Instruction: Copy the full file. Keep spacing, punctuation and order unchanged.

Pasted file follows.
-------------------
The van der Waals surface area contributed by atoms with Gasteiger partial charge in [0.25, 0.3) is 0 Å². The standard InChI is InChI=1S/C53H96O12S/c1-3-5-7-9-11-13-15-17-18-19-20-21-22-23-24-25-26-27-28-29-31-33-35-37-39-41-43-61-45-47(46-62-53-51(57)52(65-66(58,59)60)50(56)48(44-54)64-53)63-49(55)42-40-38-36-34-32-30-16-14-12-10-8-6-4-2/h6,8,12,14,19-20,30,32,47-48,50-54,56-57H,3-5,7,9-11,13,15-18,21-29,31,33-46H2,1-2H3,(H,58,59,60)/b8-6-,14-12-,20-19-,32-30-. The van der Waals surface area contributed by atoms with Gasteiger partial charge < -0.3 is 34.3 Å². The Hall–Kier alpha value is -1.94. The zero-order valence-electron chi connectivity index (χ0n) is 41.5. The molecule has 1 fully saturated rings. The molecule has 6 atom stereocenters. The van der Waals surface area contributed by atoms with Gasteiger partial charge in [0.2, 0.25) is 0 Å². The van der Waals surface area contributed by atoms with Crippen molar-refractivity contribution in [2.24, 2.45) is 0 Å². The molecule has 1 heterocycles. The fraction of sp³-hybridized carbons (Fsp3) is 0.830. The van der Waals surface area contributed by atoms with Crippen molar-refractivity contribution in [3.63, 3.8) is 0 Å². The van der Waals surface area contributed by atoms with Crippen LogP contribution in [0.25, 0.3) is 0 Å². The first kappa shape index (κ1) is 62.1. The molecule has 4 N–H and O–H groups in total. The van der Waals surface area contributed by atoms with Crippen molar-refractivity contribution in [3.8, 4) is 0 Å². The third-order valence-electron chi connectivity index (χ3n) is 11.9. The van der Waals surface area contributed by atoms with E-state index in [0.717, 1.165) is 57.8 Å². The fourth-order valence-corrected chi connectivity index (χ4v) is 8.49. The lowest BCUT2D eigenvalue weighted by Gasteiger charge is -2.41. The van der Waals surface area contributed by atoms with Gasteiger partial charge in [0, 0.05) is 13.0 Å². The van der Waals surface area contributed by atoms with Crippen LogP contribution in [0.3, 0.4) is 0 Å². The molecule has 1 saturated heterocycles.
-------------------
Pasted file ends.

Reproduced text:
The van der Waals surface area contributed by atoms with Gasteiger partial charge in [0.25, 0.3) is 0 Å². The standard InChI is InChI=1S/C53H96O12S/c1-3-5-7-9-11-13-15-17-18-19-20-21-22-23-24-25-26-27-28-29-31-33-35-37-39-41-43-61-45-47(46-62-53-51(57)52(65-66(58,59)60)50(56)48(44-54)64-53)63-49(55)42-40-38-36-34-32-30-16-14-12-10-8-6-4-2/h6,8,12,14,19-20,30,32,47-48,50-54,56-57H,3-5,7,9-11,13,15-18,21-29,31,33-46H2,1-2H3,(H,58,59,60)/b8-6-,14-12-,20-19-,32-30-. The van der Waals surface area contributed by atoms with Gasteiger partial charge < -0.3 is 34.3 Å². The Hall–Kier alpha value is -1.94. The zero-order valence-electron chi connectivity index (χ0n) is 41.5. The molecule has 1 fully saturated rings. The molecule has 6 atom stereocenters. The van der Waals surface area contributed by atoms with Gasteiger partial charge in [0.2, 0.25) is 0 Å². The van der Waals surface area contributed by atoms with Crippen molar-refractivity contribution in [2.24, 2.45) is 0 Å². The molecule has 1 heterocycles. The fraction of sp³-hybridized carbons (Fsp3) is 0.830. The van der Waals surface area contributed by atoms with Crippen molar-refractivity contribution in [3.63, 3.8) is 0 Å². The van der Waals surface area contributed by atoms with Crippen LogP contribution in [0.25, 0.3) is 0 Å². The first kappa shape index (κ1) is 62.1. The molecule has 4 N–H and O–H groups in total. The van der Waals surface area contributed by atoms with Crippen molar-refractivity contribution in [3.8, 4) is 0 Å². The third-order valence-electron chi connectivity index (χ3n) is 11.9. The van der Waals surface area contributed by atoms with E-state index in [0.717, 1.165) is 57.8 Å². The fourth-order valence-corrected chi connectivity index (χ4v) is 8.49. The lowest BCUT2D eigenvalue weighted by Gasteiger charge is -2.41. The van der Waals surface area contributed by atoms with Gasteiger partial charge in [0, 0.05) is 13.0 Å². The van der Waals surface area contributed by atoms with Crippen LogP contribution in [0.3, 0.4) is 0 Å². The molecule has 1 saturated heterocycles.